After finishing Zombie Economics, and confident that it would soar to the top of the best-seller lists, I had the idea of a franchise-style list of sequels – Vampire Econ (on the financial sector), Cyborg Econ (the market and the mixed economy) and so on. Now, though, I’m thinking I could spend a lifetime on the zombie ideas that dominate the political right.
One of the most tenacious has been the DDT myth, that the writings of Rachel Carson led to a global ban on the use of DDT, bringing to an end a program that was on the verge of eradicating malaria, and causing the death of millions. I thought that Tim Lambert and I had finally administered the coup de grace with this piece in Prospect a while back, after which some of the leading promoters of the myth (such as Roger Bate and his Africa Fighting Malaria group) appeared to have given up and moved on to other projects.
But zombies are hard to kill, especially for such reliable sources of misinformation as Britain’s Channel Four. C4 has just run a documentary by Stewart Brand, entitled What the Green Movement Got Wrong in which the DDT myth was repeated in its full glory. Amusingly, Brand made the plea ‘I want to see an environment movement that can admit when it’s wrong’. When challenged by George Monbiot on his glaring errors of fact, Brand exhibited the familiar pattern of weasel words and blame-shifting, followed by silence.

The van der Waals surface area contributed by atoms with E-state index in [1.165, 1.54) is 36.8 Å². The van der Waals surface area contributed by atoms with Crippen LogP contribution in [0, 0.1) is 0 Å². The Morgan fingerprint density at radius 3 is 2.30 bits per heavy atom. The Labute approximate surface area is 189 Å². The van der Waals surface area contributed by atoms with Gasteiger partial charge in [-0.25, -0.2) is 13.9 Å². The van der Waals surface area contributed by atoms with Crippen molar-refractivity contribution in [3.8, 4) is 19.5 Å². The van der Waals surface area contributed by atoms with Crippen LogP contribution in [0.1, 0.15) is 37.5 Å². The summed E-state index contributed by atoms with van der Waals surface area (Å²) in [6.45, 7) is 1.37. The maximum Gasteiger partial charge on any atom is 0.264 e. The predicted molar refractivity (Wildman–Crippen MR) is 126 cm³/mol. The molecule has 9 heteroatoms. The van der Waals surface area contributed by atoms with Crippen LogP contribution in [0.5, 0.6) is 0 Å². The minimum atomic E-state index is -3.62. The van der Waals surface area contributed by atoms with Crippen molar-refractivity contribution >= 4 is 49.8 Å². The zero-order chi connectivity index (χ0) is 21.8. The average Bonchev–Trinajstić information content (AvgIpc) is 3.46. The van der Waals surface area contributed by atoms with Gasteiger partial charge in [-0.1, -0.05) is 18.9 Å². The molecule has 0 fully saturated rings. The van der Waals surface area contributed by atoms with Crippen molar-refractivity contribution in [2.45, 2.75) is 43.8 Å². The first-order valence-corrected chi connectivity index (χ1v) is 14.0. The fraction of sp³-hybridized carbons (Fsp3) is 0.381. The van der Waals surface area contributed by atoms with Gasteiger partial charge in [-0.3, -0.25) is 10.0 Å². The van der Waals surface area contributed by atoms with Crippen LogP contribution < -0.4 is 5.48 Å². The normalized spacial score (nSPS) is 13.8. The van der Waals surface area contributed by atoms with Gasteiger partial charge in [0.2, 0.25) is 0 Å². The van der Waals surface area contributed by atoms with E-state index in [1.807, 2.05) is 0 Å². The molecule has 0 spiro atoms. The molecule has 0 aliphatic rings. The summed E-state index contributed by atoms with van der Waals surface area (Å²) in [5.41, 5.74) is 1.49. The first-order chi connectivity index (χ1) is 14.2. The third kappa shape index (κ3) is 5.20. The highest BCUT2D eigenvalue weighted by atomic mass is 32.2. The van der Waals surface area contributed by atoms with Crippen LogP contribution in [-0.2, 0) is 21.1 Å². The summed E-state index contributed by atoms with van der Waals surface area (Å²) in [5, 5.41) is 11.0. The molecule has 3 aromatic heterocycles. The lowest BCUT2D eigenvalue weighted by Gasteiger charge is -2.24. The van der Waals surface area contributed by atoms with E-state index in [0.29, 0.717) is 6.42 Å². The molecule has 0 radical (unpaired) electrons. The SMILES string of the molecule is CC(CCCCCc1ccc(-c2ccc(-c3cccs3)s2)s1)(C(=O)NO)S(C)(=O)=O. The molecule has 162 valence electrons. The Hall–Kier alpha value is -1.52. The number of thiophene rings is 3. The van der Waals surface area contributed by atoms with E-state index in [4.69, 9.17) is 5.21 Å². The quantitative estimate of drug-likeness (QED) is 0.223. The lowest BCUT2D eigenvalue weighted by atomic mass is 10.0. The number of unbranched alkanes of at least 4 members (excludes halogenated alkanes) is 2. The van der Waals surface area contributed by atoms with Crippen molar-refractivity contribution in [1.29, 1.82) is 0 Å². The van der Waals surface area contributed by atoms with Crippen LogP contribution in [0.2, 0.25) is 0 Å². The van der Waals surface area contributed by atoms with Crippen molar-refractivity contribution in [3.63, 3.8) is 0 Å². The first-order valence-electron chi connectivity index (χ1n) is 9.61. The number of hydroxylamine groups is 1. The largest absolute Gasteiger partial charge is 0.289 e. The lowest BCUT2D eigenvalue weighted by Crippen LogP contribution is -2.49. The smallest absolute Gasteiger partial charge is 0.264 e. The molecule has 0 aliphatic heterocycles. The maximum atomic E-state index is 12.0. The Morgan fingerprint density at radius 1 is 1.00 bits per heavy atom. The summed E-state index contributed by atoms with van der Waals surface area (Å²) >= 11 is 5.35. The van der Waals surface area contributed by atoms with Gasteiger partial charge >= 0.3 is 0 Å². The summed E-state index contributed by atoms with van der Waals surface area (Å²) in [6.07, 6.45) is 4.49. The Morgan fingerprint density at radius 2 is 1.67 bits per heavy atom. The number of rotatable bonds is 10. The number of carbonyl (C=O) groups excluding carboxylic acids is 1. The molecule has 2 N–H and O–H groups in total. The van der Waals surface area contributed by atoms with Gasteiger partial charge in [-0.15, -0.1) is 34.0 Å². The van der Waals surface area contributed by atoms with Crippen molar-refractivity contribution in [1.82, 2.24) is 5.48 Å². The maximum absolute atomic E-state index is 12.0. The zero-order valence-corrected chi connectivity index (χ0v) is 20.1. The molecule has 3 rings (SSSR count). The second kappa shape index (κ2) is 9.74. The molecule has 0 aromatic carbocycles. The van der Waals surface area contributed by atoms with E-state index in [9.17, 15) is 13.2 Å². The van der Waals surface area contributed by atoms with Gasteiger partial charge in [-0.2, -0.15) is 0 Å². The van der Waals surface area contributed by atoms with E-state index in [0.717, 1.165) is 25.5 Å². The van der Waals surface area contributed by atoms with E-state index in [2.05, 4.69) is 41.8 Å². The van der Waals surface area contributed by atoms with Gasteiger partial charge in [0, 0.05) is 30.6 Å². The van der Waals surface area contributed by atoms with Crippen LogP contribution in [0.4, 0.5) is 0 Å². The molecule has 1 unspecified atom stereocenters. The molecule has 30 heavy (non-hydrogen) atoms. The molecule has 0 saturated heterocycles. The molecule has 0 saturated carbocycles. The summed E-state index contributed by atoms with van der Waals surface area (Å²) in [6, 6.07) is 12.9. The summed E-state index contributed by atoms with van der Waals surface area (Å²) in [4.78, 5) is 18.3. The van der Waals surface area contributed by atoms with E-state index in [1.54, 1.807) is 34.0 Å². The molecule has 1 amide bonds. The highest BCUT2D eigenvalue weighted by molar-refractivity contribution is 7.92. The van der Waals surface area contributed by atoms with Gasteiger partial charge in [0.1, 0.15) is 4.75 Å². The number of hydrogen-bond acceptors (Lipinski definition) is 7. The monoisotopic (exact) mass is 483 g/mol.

Meanwhile, two of the AFM crew, Richard Tren and Donald Roberts have published a pro-DDT book. The Reuters report on the book says that it comes Six years after the insect killer DDT was globally outlawed on grounds of environmental damage. This is confusing to say the least, given that claims about the dire effects of the supposed ban were around long before this and that the same groups were celebrating the supposed reversal of the ban by WHO in 2006. Actually, both the Stockholm Convention which came into effect in 2004 and the “new” WHO position were little more than different spins on the long-standing consensus that DDT should be banned in agricultural use but retained in anti-malarial use until it can be replaced by cost-effective alternatives. The Reuters report notes that “Tren is a “free market lobbyist who has previously criticised tobacco control”.
Update The original version of this post referred to Richard Tren as a “tobacco lobbyist”. This claim was false. I withdraw it and apologise to Mr Tren.
fn1. DDT has never been banned in anti-malarial use
fn2. The attempt to eradicate malaria through DDT failed because of the development of resistance, long before environmentalist concerns about DDT
fn3. The DDT ban myth was largely popularised by the tobacco industry, seeking to pressure WHO out of anti-smoking campaigns in poor countries. Those pushing the myths are the active agents or unwitting dupes of an industry that has indeed killed millions.